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Town OKs rezoning

Residents in the area of West Main Street and Magnox Drive will be able to literally run to the store for necessities if a Pulaski woman follows through with plans for a convenience store.
Pulaski Town Council strayed from a planning commission recommendation Tuesday night and voted to rezone property at 206 Magnox Drive from Residential Office (RO) to Central Business District (B-3).
The action will allow Bishop Judy D. Johnson to open a “small country store” in a building that once was a store serving the West Main Street area. Johnson said it was used for a church from 1982 to 2006. Her husband died in 2008 and “I want something to do besides sit at home.”
Rather than rezone the property, Pulaski Planning Commission recommended the proposed store be allowed as a special exception under the existing zoning so special conditions could be imposed “to protect the residential areas.”
Henry Street resident Clark Payne said Tuesday he isn’t opposed to Johnson’s store, but he would prefer the special exception because it would allow the town to control activity on the property when the store is no longer in operation.
Payne said that area is “gravitating back” to a residential area and should Johnson’s business fail, a rezone would leave the property open to use as any type of business. He also said that area is “known to be a haven” for drug activity and people congregating.
Johnson said there are properties zoned B-3 on all sides of her property now. “I don’t see why anyone would want to stop something from happening for the other people in the neighborhood. She said it would “just be a small country grocery store” in which cigarettes and alcohol will not be sold.
“I’m not about drugs and alcohol,” Johnson said. “I’m trying to win souls to God, not sell them to hell.”
She said she would do anything she could to stop drugs in the community if she knew what to do.
“I want something to do with the rest of my life before I go home,” she added.
Evangelist Charlene Harrington agreed with Johnson.
Councilman Morgan Welker made the motion to approve the rezone, noting that there are a number of commercial buildings in the area already. At a time when people are trying to conserve energy, he said he thinks having a store residents of the area could walk to would be a good thing.
Right now the building in question is vacant and “derelict.” Welker said he thinks having an active business there will actually reduce the likelihood of people “hanging out” and selling or doing drugs there.
Councilman Robert Bopp agreed. “I think it’s an excellent place for a little store and it’ll be good for that community and area,” he said.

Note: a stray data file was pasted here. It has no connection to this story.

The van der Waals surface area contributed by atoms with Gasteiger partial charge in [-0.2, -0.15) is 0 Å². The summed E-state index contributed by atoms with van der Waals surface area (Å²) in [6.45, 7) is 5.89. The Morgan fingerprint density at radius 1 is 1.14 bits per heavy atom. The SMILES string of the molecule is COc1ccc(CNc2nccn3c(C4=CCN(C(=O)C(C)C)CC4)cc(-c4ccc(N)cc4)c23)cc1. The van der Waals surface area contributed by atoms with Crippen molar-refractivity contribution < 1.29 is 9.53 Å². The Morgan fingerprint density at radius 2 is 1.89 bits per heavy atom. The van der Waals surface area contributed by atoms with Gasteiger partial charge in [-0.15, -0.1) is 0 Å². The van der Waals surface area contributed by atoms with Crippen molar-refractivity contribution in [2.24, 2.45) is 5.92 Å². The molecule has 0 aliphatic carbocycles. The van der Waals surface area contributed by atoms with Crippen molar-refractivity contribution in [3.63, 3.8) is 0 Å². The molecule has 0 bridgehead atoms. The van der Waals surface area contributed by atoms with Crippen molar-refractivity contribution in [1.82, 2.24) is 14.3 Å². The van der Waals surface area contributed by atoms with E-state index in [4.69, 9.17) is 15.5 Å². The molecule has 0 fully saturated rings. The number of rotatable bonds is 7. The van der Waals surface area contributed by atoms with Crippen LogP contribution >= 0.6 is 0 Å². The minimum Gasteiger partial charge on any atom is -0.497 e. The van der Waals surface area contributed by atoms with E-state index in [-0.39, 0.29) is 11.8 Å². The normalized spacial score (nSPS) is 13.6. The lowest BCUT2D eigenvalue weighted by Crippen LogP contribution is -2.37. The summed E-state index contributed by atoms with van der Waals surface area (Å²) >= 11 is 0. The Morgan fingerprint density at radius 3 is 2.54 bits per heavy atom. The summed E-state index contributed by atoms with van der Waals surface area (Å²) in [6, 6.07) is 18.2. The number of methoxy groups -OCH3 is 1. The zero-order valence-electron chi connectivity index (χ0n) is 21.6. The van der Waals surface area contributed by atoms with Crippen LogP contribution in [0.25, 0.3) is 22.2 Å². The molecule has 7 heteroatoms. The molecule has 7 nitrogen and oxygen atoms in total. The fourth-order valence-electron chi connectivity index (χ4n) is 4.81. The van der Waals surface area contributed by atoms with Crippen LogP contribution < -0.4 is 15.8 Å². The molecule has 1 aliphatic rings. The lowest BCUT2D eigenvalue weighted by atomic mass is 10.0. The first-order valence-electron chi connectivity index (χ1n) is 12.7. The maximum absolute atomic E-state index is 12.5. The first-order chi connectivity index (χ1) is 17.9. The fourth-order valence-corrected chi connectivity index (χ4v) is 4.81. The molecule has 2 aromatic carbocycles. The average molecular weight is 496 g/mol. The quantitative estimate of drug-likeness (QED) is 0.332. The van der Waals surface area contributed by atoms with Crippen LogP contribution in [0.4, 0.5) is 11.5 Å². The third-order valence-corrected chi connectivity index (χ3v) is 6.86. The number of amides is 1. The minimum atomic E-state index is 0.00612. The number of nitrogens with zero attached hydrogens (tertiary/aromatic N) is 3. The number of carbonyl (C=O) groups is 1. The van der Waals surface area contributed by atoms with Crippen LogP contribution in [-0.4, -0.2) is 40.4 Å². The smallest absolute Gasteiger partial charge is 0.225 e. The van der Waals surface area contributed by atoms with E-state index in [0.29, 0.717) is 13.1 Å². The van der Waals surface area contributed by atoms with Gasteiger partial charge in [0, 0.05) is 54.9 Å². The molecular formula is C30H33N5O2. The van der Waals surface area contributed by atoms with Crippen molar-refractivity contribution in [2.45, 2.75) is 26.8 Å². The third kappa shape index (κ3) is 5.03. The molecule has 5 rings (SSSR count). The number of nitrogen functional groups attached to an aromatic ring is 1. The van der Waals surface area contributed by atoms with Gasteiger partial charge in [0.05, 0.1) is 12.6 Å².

Council voted 5-0-1 to approve the rezone. Councilman Joel Burchett Jr. was absent Tuesday night.

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Town OKs rezoning

Residents in the area of West Main Street and Magnox Drive will be able to literally run to the store for necessities if a Pulaski woman follows through with plans for a convenience store.
Pulaski Town Council strayed from a planning commission recommendation Tuesday night and voted to rezone property at 206 Magnox Drive from Residential Office (RO) to Central Business District (B-3).
The action will allow Bishop Judy D. Johnson to open a “small country store” in a building that once was a store serving the West Main Street area. Johnson said it was used for a church from 1982 to 2006. Her husband died in 2008 and “I want something to do besides sit at home.”
Rather than rezone the property, Pulaski Planning Commission recommended the proposed store be allowed as a special exception under the existing zoning so special conditions could be imposed “to protect the residential areas.”
Henry Street resident Clark Payne said Tuesday he isn’t opposed to Johnson’s store, but he would prefer the special exception because it would allow the town to control activity on the property when the store is no longer in operation.
Payne said that area is “gravitating back” to a residential area and should Johnson’s business fail, a rezone would leave the property open to use as any type of business. He also said that area is “known to be a haven” for drug activity and people congregating.
Johnson said there are properties zoned B-3 on all sides of her property now. “I don’t see why anyone would want to stop something from happening for the other people in the neighborhood. She said it would “just be a small country grocery store” in which cigarettes and alcohol will not be sold.
“I’m not about drugs and alcohol,” Johnson said. “I’m trying to win souls to God, not sell them to hell.”
She said she would do anything she could to stop drugs in the community if she knew what to do.
“I want something to do with the rest of my life before I go home,” she added.
Evangelist Charlene Harrington agreed with Johnson.
Councilman Morgan Welker made the motion to approve the rezone, noting that there are a number of commercial buildings in the area already. At a time when people are trying to conserve energy, he said he thinks having a store residents of the area could walk to would be a good thing.
Right now the building in question is vacant and “derelict.” Welker said he thinks having an active business there will actually reduce the likelihood of people “hanging out” and selling or doing drugs there.
Councilman Robert Bopp agreed. “I think it’s an excellent place for a little store and it’ll be good for that community and area,” he said.
Council voted 5-0-1 to approve the rezone. Councilman Joel Burchett Jr. was absent Tuesday night.

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